Our values

Elliott is an advocacy site that empowers consumers to solve their service problems and helps those who can’t. It promotes honesty, fairness and respect between companies and customers.

For companies

Honesty means that the price a company displays should be the price its customers pay — no tricks. Customers have the right to know what’s included — and not included — when an offer is initially made.

Fairness means no incomprehensible one-sided contracts drafted by expensive lawyers. Terms and conditions must be written in plain language and they should apply equally to a customer and a company.

Respect means companies should treat their customers as they would want to be treated. There’s no excuse for bad service, even when customers receive a discount.

For consumers

Honesty means customers should never take advantage of a company, even when the business is unethical or greedy. They have an obligation to educate themselves to the best of their ability before they buy.

Fairness means giving the system a chance before complaining. We believe that by working within the system, responsible consumers can ask for and receive a just resolution to any service problem.

Respect means treating employees as they would want to be treated. Selfish and entitled consumers poison the marketplace, driving up prices and tempting companies to adopt customer-hostile policies.

Our causes

Here’s a short list of what we’re fighting for.

Treating customers with dignity and respect. Companies should treat their customers as they would want to be treated — with kindness, respect and dignity. And that should be reciprocated with respect and loyalty by their customers. Programs that attempt to manipulate this natural relationship between companies and customers, such as loyalty programs, hurt everyone in the long term.

Ending deceptive advertising. Consumers want products to do what they promised — no more, no less. When a company advertises something but doesn’t deliver, we have a problem.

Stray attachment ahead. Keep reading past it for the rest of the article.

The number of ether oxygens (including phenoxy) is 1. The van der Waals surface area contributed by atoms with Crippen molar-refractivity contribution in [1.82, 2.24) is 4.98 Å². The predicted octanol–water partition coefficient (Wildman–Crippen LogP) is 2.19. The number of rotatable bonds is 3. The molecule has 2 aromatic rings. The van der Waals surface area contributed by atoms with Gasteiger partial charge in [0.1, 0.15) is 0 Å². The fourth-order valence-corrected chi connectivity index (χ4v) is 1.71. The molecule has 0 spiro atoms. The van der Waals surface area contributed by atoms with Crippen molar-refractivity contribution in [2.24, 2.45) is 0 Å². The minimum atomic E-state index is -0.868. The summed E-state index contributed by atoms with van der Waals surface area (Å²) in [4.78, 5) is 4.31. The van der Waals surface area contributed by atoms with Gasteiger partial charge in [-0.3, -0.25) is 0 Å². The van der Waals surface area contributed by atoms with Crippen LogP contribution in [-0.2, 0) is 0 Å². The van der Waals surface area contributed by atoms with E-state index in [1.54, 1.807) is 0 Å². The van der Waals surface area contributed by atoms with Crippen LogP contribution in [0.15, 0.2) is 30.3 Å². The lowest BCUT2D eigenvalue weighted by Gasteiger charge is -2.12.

Encouraging more choices. Mergers and acquisitions are never better for customers — ever. What’s more, I’ve never spoken with a customer who demanded two competitors merge. Simply put, mergers are bad for consumers. The more choices, the better.

Stopping “gotcha” contracts. Companies often create contracts that give their customers zero rights while allowing them to do whatever they please. These so-called “adhesion” contracts are universally hated by their consumers.

Scrapping junk fees. Customers hate surprises. So when you sell a product but then force someone to pay extra to make it work, that’s an unwanted junk fee. “Free” smartphone apps are the worst. You have to make an in-app payment to unlock the functionality. Come on.

Keeping your personal information private. People hate — hate! — seeing their personal information shared with a third party without their consent. Just because it’s legal doesn’t make it right. It’s an invasion of privacy and a breach of trust.

Removing opt-in traps. When companies pre-check the “subscribe” button to send you offers or automatically renew your subscription annually, that’s wrong. Customers should always have a choice about what they buy and when.

Got a cause you’d like to add to this list? Send us an email.


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